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Physician Assisted Suicide (PAS)

2002-2009: Polls in Canada -- almost totally useless

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Public opinion polls:

bullet 2002-NOV-28: Poll shows majority in favor of physician assisted suicide: A Canadian polling firm, COMPAS, conducted a poll from 2002-NOV-16 to 19, asking Canadians a variety of questions, ranging from abortion access to the legalization of prostitution. Physician assisted suicide is supported by 55% of Canadian adults; it is opposed by 36%. Will Johnston, a Vancouver family physician and co-chair of the Euthanasia Prevention Coalition said that he is "appalled by this new evidence" that the public favors assisted suicide. He raised the fear that any law that allows terminally ill persons in pain to ask for help in committing suicide will result in doctors taking the initiative to murder their patients without the latter's consent:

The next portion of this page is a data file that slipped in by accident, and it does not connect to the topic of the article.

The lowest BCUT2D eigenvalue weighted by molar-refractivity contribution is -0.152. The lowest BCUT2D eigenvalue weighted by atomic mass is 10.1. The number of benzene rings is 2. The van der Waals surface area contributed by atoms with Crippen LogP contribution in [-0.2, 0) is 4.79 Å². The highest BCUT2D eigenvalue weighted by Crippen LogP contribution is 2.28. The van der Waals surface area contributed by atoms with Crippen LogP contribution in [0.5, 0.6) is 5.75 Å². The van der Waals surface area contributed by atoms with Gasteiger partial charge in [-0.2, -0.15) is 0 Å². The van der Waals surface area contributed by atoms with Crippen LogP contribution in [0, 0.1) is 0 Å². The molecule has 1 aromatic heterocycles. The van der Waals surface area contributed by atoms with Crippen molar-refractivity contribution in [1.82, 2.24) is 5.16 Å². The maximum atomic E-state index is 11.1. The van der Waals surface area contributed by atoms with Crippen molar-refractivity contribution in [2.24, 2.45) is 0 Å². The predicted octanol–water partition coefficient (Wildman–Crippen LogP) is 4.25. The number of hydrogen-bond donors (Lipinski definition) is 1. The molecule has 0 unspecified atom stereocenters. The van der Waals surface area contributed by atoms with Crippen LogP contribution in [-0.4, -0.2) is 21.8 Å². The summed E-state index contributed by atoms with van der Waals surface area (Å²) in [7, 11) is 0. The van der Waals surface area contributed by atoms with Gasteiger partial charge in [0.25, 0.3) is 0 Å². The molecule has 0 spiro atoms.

"To ask 'should you allow something', no matter what it is, sounds like an appeal to freedom. In this case, the freedom is to be in danger from the medical system instead of to be guaranteed the medical system's best attempt at helping a terminal illness."

Robert Buckman, a University of Toronto medical doctor said that the public is turning to favor mercy killing and will likely reach 80% approval within a decade. He said:

"I think the change in law will happen when it is consistently 80% to 90% of the public who say we want to see this happen and we want it safe and humane." 1

bullet 2007-MAY: "A Health Psychology study found that 6% of patients in palliative care surveyed (22 out of a total of 379) said that they would request physician-assisted suicide if such a procedure were legally available. 2
bullet 2007-JUN-08: Significant majority of terminal cancer patients favor access to PAS: 379 palliative care cancer patients from St. Johns, Quebec City, Ottawa, Winnipeg, Saskatoon, Edmonton, Kelowna and Vancouver were individually interviewed between 2001 and 2003. The study was funded by the Canadian Institutes of Health Research and published in the Health Psychology journal. Results were: